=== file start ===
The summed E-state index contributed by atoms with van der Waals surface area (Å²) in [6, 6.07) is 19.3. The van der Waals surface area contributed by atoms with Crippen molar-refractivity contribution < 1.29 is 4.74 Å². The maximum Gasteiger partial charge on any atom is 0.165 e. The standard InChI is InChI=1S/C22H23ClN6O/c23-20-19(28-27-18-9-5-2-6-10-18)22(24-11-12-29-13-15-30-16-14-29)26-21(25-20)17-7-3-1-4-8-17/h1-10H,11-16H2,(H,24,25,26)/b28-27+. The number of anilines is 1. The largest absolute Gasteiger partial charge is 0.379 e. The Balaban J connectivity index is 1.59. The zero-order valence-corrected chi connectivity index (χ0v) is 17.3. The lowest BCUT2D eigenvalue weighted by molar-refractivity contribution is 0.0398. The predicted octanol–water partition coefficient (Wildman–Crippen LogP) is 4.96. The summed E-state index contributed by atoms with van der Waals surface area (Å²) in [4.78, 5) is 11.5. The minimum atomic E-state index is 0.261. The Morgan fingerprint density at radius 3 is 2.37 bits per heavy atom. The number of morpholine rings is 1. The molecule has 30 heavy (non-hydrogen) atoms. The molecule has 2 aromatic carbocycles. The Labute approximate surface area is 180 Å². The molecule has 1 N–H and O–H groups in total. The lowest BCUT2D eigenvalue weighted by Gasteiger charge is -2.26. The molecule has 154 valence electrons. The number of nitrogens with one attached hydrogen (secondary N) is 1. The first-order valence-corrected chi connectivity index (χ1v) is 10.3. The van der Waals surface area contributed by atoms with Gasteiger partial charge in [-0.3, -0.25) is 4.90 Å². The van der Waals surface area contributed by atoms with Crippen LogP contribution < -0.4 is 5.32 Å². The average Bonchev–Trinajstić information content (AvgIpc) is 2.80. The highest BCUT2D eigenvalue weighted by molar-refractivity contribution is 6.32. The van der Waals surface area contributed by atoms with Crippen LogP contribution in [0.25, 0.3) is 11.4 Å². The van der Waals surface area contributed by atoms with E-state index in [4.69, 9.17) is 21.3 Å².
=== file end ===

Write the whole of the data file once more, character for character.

The summed E-state index contributed by atoms with van der Waals surface area (Å²) in [6, 6.07) is 19.3. The van der Waals surface area contributed by atoms with Crippen molar-refractivity contribution < 1.29 is 4.74 Å². The maximum Gasteiger partial charge on any atom is 0.165 e. The standard InChI is InChI=1S/C22H23ClN6O/c23-20-19(28-27-18-9-5-2-6-10-18)22(24-11-12-29-13-15-30-16-14-29)26-21(25-20)17-7-3-1-4-8-17/h1-10H,11-16H2,(H,24,25,26)/b28-27+. The number of anilines is 1. The largest absolute Gasteiger partial charge is 0.379 e. The Balaban J connectivity index is 1.59. The zero-order valence-corrected chi connectivity index (χ0v) is 17.3. The lowest BCUT2D eigenvalue weighted by molar-refractivity contribution is 0.0398. The predicted octanol–water partition coefficient (Wildman–Crippen LogP) is 4.96. The summed E-state index contributed by atoms with van der Waals surface area (Å²) in [4.78, 5) is 11.5. The minimum atomic E-state index is 0.261. The Morgan fingerprint density at radius 3 is 2.37 bits per heavy atom. The number of morpholine rings is 1. The molecule has 30 heavy (non-hydrogen) atoms. The molecule has 2 aromatic carbocycles. The Labute approximate surface area is 180 Å². The molecule has 1 N–H and O–H groups in total. The lowest BCUT2D eigenvalue weighted by Gasteiger charge is -2.26. The molecule has 154 valence electrons. The number of nitrogens with one attached hydrogen (secondary N) is 1. The first-order valence-corrected chi connectivity index (χ1v) is 10.3. The van der Waals surface area contributed by atoms with Gasteiger partial charge in [-0.3, -0.25) is 4.90 Å². The van der Waals surface area contributed by atoms with Crippen LogP contribution < -0.4 is 5.32 Å². The average Bonchev–Trinajstić information content (AvgIpc) is 2.80. The highest BCUT2D eigenvalue weighted by molar-refractivity contribution is 6.32. The van der Waals surface area contributed by atoms with Crippen LogP contribution in [0.25, 0.3) is 11.4 Å². The van der Waals surface area contributed by atoms with E-state index in [4.69, 9.17) is 21.3 Å².